Relatives of 16 prisoners urge Obama to seek their release
Relatives of prisoners in China have asked US President Barack Obama to urge Xi Jinping to free 16 inmates, saying human rights should be a priority at their tone-setting summit.
Xi was holding his first talks with Obama yesterday since taking office. Both sides say that the meeting at a secluded resort in the California desert is aimed at building chemistry between the two leaders.
"This summit is not only about personal friendship building. It's a summit between the presidents of two countries and they should have a purpose to build a more just society," said Chen Guangcheng, the blind self-taught lawyer who dramatically escaped house arrest for the US embassy in Beijing last year. "Obama should stop the trade-centred diplomacy and instead make it a human rights-centred diplomacy," said Chen, who studies in New York.
While activists routinely call on the US to prioritise human rights, advocacy groups are trying a more concerted effort by drawing up a list of 16 prisoners and urging Obama to press for their freedom. They plan to roll out wristbands and other mementos for the "China 16" initiative in hopes of building pressure to free the prisoners, who together have been sentenced to four life terms plus 165 years.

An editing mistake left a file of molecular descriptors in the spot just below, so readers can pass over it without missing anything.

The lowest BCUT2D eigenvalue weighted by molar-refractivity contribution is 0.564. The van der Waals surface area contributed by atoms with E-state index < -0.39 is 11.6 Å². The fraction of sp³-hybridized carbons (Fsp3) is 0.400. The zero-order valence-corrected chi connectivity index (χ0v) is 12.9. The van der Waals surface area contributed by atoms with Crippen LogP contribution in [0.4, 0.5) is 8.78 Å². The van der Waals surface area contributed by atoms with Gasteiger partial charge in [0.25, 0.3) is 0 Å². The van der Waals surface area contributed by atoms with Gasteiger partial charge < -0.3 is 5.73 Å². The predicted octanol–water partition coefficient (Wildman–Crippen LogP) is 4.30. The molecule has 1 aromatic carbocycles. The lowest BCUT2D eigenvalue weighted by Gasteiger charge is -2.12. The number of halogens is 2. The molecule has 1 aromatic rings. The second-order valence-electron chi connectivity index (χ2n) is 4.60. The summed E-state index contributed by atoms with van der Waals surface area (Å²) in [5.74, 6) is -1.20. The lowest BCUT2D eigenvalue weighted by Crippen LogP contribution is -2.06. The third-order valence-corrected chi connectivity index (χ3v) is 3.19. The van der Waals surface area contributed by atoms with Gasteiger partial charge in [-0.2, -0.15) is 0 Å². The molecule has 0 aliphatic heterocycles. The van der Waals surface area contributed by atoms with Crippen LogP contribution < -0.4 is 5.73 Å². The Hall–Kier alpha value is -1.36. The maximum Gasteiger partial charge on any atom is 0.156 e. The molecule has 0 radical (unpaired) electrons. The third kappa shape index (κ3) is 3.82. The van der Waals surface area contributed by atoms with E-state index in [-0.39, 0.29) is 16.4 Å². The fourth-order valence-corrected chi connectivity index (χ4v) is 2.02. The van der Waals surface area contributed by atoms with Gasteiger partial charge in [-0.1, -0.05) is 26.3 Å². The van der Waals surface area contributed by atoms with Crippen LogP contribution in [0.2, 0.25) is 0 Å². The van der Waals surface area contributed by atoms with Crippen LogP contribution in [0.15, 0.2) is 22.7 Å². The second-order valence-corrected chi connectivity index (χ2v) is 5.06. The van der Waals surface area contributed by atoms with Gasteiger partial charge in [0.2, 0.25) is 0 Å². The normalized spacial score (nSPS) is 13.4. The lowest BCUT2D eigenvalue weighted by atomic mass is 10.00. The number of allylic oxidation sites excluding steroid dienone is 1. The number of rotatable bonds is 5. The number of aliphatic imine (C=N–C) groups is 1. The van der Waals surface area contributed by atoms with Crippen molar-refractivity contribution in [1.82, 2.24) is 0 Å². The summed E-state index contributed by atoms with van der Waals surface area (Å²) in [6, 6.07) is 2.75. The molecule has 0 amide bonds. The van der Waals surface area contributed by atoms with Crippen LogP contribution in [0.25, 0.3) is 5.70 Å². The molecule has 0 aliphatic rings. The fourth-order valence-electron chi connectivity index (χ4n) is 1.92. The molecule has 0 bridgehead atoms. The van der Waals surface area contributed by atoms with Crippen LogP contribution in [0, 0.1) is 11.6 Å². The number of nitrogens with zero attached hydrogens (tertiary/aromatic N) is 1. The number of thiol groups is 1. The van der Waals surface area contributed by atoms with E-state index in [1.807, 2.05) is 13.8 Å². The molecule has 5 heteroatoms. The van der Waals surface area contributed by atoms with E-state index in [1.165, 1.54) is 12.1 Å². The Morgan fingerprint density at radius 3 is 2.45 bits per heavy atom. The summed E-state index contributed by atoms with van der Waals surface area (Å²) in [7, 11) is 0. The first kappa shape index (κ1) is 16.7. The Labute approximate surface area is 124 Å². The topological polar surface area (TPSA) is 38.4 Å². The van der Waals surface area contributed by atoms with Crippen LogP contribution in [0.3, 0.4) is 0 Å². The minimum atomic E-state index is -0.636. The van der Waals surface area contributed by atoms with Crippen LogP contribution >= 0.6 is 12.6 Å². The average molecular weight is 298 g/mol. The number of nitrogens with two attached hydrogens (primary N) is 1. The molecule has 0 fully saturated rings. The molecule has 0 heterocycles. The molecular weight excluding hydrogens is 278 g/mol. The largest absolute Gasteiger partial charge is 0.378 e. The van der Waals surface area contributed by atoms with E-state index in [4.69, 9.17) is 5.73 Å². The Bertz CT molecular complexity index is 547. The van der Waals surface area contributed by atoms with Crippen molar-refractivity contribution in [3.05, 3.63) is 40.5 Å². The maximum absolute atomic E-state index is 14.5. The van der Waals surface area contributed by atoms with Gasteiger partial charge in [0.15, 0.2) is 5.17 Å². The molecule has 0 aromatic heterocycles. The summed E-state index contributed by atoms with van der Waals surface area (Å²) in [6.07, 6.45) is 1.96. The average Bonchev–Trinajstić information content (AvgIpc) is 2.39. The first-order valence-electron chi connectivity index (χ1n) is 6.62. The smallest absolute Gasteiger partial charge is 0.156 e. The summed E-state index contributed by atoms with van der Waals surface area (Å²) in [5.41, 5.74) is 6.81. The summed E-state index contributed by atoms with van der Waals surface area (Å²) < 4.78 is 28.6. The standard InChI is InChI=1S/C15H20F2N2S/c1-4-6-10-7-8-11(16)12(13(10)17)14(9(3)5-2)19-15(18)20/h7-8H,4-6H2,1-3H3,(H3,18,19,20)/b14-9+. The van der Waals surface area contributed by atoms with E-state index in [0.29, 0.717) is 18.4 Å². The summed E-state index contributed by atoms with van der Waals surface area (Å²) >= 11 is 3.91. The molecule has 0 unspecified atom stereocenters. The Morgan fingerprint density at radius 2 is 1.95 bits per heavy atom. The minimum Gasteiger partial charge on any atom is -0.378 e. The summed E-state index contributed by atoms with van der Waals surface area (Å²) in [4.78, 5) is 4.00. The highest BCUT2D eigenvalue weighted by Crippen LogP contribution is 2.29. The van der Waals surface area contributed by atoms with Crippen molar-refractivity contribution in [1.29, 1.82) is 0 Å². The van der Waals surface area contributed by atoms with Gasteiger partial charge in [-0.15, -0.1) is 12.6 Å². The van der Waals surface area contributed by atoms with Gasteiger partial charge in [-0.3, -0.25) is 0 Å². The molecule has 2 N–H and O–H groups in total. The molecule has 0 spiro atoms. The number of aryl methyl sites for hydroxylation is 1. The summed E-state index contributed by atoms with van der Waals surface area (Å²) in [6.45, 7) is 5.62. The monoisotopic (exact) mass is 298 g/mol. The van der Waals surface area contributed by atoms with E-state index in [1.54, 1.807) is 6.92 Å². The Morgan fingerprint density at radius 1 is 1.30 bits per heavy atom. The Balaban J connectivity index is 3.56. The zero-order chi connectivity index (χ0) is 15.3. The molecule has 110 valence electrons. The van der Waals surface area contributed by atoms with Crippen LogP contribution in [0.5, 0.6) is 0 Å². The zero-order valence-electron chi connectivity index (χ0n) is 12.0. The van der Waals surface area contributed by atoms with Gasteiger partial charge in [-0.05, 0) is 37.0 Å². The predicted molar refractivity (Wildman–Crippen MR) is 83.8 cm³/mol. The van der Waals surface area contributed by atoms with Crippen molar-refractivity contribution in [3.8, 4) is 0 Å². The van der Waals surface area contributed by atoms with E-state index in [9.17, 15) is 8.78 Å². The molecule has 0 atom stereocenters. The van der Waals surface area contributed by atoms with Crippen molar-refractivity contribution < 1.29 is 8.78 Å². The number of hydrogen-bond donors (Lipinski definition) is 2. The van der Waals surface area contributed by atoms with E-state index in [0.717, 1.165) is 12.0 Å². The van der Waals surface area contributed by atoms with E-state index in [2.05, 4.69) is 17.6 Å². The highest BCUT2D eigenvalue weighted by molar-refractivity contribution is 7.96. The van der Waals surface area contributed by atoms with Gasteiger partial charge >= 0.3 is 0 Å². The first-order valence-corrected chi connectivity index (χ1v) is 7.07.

The 16 prisoners include Chen's nephew Chen Kegui , who was imprisoned and allegedly beaten in what activists say was retaliation by authorities in eastern Shandong who felt humiliated by his uncle's flight. Other prominent names include Gao Zhisheng , a lawyer who has allegedly faced severe physical abuse after defending unpopular causes, and Liu Xiaobo , the jailed Nobel Peace laureate who wrote a bold manifesto for reform. Another prisoner, Peng Ming, was a reform-minded former official living in exile whose family say he was kidnapped in 2004 in Thailand when he tried to set up a haven for Chinese defectors and was targeted by the secret police.
Other prisoners on the list include the dissidents or reformists Guo Quan, Liu Xianbin, Wang Bingzhang, Yang Tianshui, Zhu Yufu and Li Chang. The list also features two Tibetan prisoners, the monk Tenzin Delek and Lobsang Tsering; two Uygurs, Gulmira Imin and Alimujiang Yimiti, and the underground church leader Yang Rongli.